For Hong Kong's SmarTone, planning a mid-year 5G launch, the new generation is all about the enterprise.
"Consumer is one thing, but the real exciting area is enterprise," said CEO Anna Yip. "We're a systems integrator. We are not just a telecom business."
Like most telcos, SmarTone has assembled a clutch of 5G use cases, like a connected ambulance with a remote-controlled haptic glove, drone inspection and a robot that makes coffee.
But Yip singles out the construction industry as a source of some of the biggest opportunities.
She says while manufacturing has largely disappeared from Hong Kong, the city has a huge construction sector.
One of its key features is the stress on safety. "If you have one accident, everything stops."
SmarTone's solution, which has been running on a local building site for six months, is a smart helmet equipped with sensors and a 5G connection that monitors the wearer's health status and issues an alert if the worker is injured or falls over.
Its partner is construction firm Sanfield, an affiliated company also owned by local property conglomerate Sun Hung Kei.
Aside from construction, Yip cites hospitality, health, fleet management, logistics and transport as major local industries that SmarTone is targeting.
She said in working with enterprise partners for two years, one of the big lessons was to be able to solve their "pain points" -- but typically it is only the partner that has the insight to identify problems.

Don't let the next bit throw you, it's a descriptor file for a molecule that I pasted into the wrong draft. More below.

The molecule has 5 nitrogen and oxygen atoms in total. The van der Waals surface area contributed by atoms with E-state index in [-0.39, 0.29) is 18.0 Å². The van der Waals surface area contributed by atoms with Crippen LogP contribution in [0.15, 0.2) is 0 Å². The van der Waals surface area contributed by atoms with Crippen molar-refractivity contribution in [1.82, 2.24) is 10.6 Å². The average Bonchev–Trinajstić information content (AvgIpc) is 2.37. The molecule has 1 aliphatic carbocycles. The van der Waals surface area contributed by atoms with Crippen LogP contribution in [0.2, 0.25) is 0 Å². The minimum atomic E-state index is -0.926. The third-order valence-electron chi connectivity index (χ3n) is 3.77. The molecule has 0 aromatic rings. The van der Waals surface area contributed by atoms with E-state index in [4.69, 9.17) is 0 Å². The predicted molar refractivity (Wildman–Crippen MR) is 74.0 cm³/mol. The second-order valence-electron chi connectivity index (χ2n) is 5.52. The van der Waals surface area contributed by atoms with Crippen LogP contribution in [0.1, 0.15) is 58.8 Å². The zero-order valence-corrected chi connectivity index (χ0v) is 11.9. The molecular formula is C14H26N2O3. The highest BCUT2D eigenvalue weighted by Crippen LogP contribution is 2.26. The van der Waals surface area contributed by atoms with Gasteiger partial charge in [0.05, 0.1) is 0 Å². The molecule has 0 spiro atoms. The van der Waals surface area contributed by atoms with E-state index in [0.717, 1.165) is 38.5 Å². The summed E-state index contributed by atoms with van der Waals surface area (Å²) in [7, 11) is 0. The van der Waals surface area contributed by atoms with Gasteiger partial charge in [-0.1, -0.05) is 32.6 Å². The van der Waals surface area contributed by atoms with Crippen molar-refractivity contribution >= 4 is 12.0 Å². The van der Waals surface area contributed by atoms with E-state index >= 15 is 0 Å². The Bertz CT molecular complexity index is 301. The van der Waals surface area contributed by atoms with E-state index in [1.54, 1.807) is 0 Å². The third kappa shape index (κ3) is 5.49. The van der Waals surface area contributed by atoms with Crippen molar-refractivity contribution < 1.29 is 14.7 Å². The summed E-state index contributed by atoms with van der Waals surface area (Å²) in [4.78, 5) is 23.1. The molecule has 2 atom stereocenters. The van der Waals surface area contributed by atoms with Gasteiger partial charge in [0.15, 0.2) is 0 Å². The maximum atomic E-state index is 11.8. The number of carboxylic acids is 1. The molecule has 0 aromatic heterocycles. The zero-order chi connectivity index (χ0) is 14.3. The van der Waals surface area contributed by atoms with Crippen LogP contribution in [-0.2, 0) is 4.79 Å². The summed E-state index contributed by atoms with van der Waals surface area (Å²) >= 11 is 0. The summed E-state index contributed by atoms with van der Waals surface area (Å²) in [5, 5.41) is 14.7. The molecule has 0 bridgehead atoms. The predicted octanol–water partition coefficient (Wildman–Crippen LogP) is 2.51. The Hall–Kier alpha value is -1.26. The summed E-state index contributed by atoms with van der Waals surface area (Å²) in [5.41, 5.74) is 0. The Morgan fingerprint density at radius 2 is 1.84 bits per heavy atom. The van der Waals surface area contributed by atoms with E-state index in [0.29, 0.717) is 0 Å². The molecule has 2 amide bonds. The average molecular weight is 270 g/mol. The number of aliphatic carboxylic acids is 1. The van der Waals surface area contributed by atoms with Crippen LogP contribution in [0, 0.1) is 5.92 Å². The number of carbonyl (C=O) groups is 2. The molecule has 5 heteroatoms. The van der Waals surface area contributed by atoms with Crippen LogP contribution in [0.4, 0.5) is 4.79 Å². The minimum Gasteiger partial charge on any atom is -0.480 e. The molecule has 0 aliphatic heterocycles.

This makes partnering one of the big challenges, she acknowledges. The telco has teamed up with startups to offer innovative services, yet Yip says in order to solve the pain points it needs to acquire domain expertise, either by hiring new staff or finding ways to collaborate.
She admitted that the city's political conflict, with almost weekly anti-government protests, has also slowed down the process.
"Because of the current situation, some of the initiatives will take more time to push, particularly on the government side."
SmarTone expects to debut its 5G network in the second quarter. CTO Stephen Chau says it will likely cover 70-80% of the population within 12 months of launch.
The operator, which has deployed Ericsson equipment in its 2G, 3G and 4G networks, is still considering bids from 5G vendors.
— Robert Clark, contributing editor, special to Light Reading